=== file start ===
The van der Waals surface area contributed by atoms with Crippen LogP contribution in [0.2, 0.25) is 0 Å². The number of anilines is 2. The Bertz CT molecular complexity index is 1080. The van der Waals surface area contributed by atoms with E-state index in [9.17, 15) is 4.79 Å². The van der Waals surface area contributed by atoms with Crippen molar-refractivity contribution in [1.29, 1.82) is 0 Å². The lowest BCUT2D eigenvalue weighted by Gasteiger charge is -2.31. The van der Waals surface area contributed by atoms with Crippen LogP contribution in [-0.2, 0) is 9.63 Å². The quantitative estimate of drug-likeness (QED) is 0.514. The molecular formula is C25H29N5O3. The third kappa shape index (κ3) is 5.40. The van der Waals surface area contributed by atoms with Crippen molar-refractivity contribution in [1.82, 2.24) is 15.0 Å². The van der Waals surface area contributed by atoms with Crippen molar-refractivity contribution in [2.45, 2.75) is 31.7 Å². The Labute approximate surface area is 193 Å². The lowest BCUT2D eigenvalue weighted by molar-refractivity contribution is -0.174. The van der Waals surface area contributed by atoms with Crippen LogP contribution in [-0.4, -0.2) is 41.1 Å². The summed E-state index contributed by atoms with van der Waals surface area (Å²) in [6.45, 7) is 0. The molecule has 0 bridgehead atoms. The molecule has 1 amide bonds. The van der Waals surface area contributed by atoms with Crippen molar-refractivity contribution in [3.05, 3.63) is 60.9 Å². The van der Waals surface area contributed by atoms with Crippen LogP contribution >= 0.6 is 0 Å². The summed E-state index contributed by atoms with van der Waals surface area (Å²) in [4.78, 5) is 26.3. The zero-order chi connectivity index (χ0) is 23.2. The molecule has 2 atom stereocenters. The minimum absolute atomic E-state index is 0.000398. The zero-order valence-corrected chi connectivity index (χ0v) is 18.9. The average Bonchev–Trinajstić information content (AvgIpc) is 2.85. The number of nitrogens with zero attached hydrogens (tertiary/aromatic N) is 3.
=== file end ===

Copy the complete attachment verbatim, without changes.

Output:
The van der Waals surface area contributed by atoms with Crippen LogP contribution in [0.2, 0.25) is 0 Å². The number of anilines is 2. The Bertz CT molecular complexity index is 1080. The van der Waals surface area contributed by atoms with E-state index in [9.17, 15) is 4.79 Å². The van der Waals surface area contributed by atoms with Crippen molar-refractivity contribution in [1.29, 1.82) is 0 Å². The lowest BCUT2D eigenvalue weighted by Gasteiger charge is -2.31. The van der Waals surface area contributed by atoms with Crippen LogP contribution in [-0.2, 0) is 9.63 Å². The quantitative estimate of drug-likeness (QED) is 0.514. The molecular formula is C25H29N5O3. The third kappa shape index (κ3) is 5.40. The van der Waals surface area contributed by atoms with Crippen molar-refractivity contribution in [1.82, 2.24) is 15.0 Å². The van der Waals surface area contributed by atoms with Crippen molar-refractivity contribution in [2.45, 2.75) is 31.7 Å². The Labute approximate surface area is 193 Å². The lowest BCUT2D eigenvalue weighted by molar-refractivity contribution is -0.174. The van der Waals surface area contributed by atoms with Crippen LogP contribution in [-0.4, -0.2) is 41.1 Å². The summed E-state index contributed by atoms with van der Waals surface area (Å²) in [6.45, 7) is 0. The molecule has 0 bridgehead atoms. The molecule has 1 amide bonds. The van der Waals surface area contributed by atoms with Crippen molar-refractivity contribution in [3.05, 3.63) is 60.9 Å². The van der Waals surface area contributed by atoms with Crippen LogP contribution >= 0.6 is 0 Å². The summed E-state index contributed by atoms with van der Waals surface area (Å²) in [4.78, 5) is 26.3. The zero-order chi connectivity index (χ0) is 23.2. The molecule has 2 atom stereocenters. The minimum absolute atomic E-state index is 0.000398. The zero-order valence-corrected chi connectivity index (χ0v) is 18.9. The average Bonchev–Trinajstić information content (AvgIpc) is 2.85. The number of nitrogens with zero attached hydrogens (tertiary/aromatic N) is 3.